The overwhelming issue with buses in Melbourne is that service is too sparse rather than too generous. However there remain occasions where thought might be given to reducing or even removing service on a route. 

Three reasons for this include: 

1. The government wants to save money, and, with significant public subsidy, transport services can be a target. Depending on how this is done cuts can be indiscriminate with even popular routes facing reduced service. 

2. The route gets so little use that even the social rationale for its continuation is weak, especially if there are alternative services nearby. 
3. The route is quiet and there is a ‘greater good’ use for the money spent on it that would benefit more people (eg a frequency or coverage upgrade on another route)

The first reason can happen when state finances are strained. Major bus cuts occurred about 30 years ago in the Cain/Kirner era. Notwithstanding significant Bracks/Brumby upgrades about 15 years ago, the axe marks of these swingeing cuts remain in some bus timetables today whose services have yet to be restored. 

More recently we've seen per capita cuts with service kilometres lagging population growth. With about a million more people calling Melbourne home since it added the last SmartBus, the average resident is further and further away from frequent service.  

An example of (2) happened recently when Route 673 got deleted. This was an off-peak weekday route that duplicated all but one of the stops on two overlapping routes in the Lilydale area. It ran for years with very low patronage. 

Most interesting to students of bus reform is reason (3). Because we've had long stagnant periods in buses where little happened, there is a huge backlog in bus service reforms that could be desirable. In some cases there exist poorly used routes that are either overserviced or duplicative of other routes which got added later. Past risk-averse transport ministers have let them be but their retention indicates an opportunity cost that is stopping us getting the most from our bus network by putting buses on routes where they would be better used.  

Last year’s Victoria’s Bus Plan was largely a ‘plan for a plan’ in that it had neither committed funding nor concrete measures attached. However it correctly recognized the need for simpler, more frequent and more direct buses. 

A start was made in 2021 with a redistribution of service hours between quieter and busier Transdev routes. The Night Network reforms which saw special routes being consolidated into upgraded regular routes with longer hours marked a further improvement.

The more reform you want the tougher will need to be the appraisal of the existing network, especially if there isn't much additional funding. This makes identification and treatment of under-performing bus routes doubly important. If you don't do it right you won't be able to reform much and will get an Adelaide-style backlash if you try.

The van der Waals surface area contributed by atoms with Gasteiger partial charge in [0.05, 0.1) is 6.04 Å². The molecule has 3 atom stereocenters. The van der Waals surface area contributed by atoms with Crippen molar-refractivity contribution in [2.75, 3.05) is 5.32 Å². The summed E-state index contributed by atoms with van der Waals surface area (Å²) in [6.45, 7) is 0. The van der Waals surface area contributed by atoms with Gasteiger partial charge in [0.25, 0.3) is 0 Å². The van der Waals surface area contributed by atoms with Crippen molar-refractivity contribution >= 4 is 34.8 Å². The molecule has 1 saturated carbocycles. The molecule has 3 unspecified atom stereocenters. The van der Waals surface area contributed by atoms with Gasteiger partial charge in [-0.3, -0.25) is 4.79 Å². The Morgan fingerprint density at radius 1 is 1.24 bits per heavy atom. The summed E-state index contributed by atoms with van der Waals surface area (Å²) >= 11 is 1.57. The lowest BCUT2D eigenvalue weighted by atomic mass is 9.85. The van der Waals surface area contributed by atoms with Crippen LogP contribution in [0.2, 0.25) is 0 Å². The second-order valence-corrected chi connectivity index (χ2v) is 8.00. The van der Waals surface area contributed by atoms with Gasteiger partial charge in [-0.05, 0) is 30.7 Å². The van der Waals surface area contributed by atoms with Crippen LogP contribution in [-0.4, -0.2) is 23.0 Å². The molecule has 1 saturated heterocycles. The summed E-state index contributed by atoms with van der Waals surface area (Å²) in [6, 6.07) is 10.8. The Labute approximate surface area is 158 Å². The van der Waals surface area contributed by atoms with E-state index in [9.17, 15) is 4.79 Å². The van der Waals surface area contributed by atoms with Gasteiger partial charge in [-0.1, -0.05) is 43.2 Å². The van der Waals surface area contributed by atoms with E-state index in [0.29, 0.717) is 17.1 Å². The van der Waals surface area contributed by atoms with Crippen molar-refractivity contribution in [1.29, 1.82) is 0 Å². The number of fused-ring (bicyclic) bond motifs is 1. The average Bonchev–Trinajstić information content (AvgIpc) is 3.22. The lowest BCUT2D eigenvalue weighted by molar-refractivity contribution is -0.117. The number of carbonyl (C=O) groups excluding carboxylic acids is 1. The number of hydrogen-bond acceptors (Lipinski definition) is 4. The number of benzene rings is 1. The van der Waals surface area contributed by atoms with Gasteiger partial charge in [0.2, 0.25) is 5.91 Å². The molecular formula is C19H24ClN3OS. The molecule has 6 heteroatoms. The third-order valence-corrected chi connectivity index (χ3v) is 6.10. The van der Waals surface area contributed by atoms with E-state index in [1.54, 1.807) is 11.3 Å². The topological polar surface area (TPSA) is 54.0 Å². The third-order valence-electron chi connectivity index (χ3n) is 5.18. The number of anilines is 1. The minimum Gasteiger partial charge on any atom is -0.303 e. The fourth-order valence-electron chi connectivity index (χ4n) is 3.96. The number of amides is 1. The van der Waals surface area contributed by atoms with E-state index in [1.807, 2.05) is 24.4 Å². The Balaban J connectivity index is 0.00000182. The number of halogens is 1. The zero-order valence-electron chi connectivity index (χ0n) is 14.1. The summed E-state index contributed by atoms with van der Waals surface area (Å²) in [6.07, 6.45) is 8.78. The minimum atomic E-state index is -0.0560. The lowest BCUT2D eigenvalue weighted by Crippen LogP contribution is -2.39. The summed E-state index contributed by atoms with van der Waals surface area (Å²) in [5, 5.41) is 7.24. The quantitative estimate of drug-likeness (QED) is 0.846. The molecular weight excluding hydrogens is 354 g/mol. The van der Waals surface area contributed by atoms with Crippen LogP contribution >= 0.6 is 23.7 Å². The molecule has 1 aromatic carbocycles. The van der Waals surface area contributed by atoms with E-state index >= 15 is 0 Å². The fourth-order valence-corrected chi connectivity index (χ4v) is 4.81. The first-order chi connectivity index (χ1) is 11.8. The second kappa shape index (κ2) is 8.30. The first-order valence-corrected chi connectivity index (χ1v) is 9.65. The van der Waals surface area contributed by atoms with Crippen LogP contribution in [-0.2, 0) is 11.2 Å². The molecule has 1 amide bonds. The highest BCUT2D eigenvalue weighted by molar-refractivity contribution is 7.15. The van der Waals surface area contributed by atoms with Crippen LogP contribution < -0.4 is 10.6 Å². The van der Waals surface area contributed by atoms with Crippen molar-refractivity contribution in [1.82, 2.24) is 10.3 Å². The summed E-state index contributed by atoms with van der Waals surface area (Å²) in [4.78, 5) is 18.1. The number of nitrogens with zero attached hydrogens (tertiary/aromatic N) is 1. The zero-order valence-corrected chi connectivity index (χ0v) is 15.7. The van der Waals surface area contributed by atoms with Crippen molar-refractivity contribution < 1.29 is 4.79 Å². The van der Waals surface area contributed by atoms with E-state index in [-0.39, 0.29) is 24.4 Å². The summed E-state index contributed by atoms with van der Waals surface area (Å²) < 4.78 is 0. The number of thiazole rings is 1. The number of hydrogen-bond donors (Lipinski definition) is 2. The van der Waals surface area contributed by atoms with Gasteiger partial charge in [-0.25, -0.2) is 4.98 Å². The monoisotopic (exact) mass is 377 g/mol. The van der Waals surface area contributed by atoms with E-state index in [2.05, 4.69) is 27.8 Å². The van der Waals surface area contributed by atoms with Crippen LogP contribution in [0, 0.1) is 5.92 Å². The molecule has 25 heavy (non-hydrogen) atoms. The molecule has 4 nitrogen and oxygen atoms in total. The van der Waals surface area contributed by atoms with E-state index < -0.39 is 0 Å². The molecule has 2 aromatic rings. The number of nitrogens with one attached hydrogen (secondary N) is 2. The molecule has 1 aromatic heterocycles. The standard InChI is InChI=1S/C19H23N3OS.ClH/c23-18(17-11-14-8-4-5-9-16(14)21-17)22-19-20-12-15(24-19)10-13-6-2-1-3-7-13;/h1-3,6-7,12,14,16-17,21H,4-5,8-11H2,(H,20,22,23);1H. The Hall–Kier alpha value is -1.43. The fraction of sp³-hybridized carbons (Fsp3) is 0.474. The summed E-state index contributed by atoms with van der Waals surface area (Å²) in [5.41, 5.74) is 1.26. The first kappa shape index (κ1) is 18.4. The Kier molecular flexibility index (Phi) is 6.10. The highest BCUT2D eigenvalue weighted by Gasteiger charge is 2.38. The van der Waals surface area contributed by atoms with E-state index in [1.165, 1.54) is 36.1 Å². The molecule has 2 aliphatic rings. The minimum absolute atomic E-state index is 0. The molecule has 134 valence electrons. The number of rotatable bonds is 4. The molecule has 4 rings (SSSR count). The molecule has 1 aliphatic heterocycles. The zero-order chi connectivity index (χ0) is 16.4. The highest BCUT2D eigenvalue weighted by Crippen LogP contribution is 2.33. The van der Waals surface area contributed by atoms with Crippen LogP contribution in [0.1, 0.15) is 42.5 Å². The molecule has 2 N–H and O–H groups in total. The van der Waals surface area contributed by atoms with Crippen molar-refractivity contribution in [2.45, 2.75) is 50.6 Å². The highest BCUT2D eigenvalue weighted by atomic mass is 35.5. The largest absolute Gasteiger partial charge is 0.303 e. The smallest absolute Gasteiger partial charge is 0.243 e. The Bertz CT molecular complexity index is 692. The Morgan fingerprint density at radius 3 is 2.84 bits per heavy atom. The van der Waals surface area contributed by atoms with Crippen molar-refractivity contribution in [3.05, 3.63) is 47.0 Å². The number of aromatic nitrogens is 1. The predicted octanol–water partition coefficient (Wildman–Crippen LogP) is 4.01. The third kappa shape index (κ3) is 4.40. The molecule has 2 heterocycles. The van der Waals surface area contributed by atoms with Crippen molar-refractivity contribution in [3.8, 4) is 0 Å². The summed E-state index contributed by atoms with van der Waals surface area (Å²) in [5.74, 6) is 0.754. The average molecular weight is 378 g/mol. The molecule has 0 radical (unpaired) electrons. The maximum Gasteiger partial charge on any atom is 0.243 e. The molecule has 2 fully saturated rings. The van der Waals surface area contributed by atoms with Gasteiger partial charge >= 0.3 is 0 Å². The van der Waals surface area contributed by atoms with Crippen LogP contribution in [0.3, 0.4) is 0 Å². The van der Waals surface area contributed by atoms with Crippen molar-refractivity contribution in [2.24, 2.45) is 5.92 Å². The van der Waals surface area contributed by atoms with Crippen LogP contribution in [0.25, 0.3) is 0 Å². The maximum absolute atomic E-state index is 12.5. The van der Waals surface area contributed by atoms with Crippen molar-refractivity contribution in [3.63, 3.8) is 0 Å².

Where are the quieter bus routes?

A long bus route may have many passenger boardings. A short one may have much fewer. But the shorter one isn't necessarily less productive. A good way to compare productivity is to use a figure like passenger boardings per bus service kilometre or hour. This compensates for route length and the number of buses used. 

Infrastructure Victoria's Draft Infrastructure Strategy has mapped our more and less productive bus routes (as they were in 2016) with the line drawn at 20 passenger boardings per hour. Because in-service buses operate (on average) at 22km/h this is about 1 passenger boarding per kilometre.  The orange routes are under 20 boardings per hour while the red ones exceed this in the map below (click to enlarge). 

It's hard to see individual routes on a Melbourne-wide map but the big picture is clear. Our productive bus routes are mostly in the outer west (notably Wyndham and Brimbank), parts of the north (notably Craigieburn) and the middle south-east around Box Hill and Oakleigh down to Dandenong. Quieter routes are overwhelmingly in the outer east and north-east with smaller clusters around Sunbury, Melton, Greensborough, Brighton, Frankston and Casey. One should however be cautious about using this map to draw conclusions about routes around Mernda as their rail extension wasn't open then and travel patterns may have changed.  

Reasons for differing bus route productivity vary

You need to know why routes are quiet or busy before deciding what you want to do about it (if anything). Reasons for below average performance might include: 

Some of the above is in the hands of the road planning and traffic management authorities. Other aspects can't be changed, such as catchment demographics, petrol prices, working patterns and other external factors. However most of the listed points are within the powers of those who fund, plan and contract public transport services to change. 

Not all points apply equally to each route. In some cases there's things about the route that could (and should) be changed for better performance while in others the route is about as good as it could be with external factors more decisive.  

I discussed how excess productivity can wreck a bus route and stifle patronage back in 2019. Also back then I covered the 10 quietest least productive routes. Today I'll stay on that theme but be more wide-ranging. 

Scope for remedial action